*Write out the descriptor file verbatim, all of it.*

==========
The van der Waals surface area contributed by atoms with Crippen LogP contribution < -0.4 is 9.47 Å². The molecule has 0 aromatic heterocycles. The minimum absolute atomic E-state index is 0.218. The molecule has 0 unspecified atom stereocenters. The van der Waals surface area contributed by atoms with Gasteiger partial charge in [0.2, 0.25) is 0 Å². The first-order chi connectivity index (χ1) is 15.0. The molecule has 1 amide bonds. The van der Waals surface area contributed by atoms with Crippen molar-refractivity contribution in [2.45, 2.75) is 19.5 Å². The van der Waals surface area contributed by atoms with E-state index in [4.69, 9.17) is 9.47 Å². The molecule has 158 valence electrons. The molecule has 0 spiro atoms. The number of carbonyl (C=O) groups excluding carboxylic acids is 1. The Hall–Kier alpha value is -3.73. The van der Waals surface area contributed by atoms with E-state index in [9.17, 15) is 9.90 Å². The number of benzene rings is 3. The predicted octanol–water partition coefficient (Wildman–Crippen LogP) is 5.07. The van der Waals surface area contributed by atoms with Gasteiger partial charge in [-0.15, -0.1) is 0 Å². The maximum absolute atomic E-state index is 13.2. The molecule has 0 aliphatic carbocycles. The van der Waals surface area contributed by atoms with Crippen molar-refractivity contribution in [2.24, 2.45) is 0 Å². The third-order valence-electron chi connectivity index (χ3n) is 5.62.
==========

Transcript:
The van der Waals surface area contributed by atoms with Crippen LogP contribution < -0.4 is 9.47 Å². The molecule has 0 aromatic heterocycles. The minimum absolute atomic E-state index is 0.218. The molecule has 0 unspecified atom stereocenters. The van der Waals surface area contributed by atoms with Gasteiger partial charge in [0.2, 0.25) is 0 Å². The first-order chi connectivity index (χ1) is 15.0. The molecule has 1 amide bonds. The van der Waals surface area contributed by atoms with Crippen molar-refractivity contribution in [2.45, 2.75) is 19.5 Å². The van der Waals surface area contributed by atoms with E-state index in [4.69, 9.17) is 9.47 Å². The molecule has 158 valence electrons. The molecule has 0 spiro atoms. The number of carbonyl (C=O) groups excluding carboxylic acids is 1. The Hall–Kier alpha value is -3.73. The van der Waals surface area contributed by atoms with E-state index in [9.17, 15) is 9.90 Å². The number of benzene rings is 3. The predicted octanol–water partition coefficient (Wildman–Crippen LogP) is 5.07. The van der Waals surface area contributed by atoms with Gasteiger partial charge in [-0.15, -0.1) is 0 Å². The maximum absolute atomic E-state index is 13.2. The molecule has 0 aliphatic carbocycles. The van der Waals surface area contributed by atoms with Crippen molar-refractivity contribution in [2.24, 2.45) is 0 Å². The third-order valence-electron chi connectivity index (χ3n) is 5.62.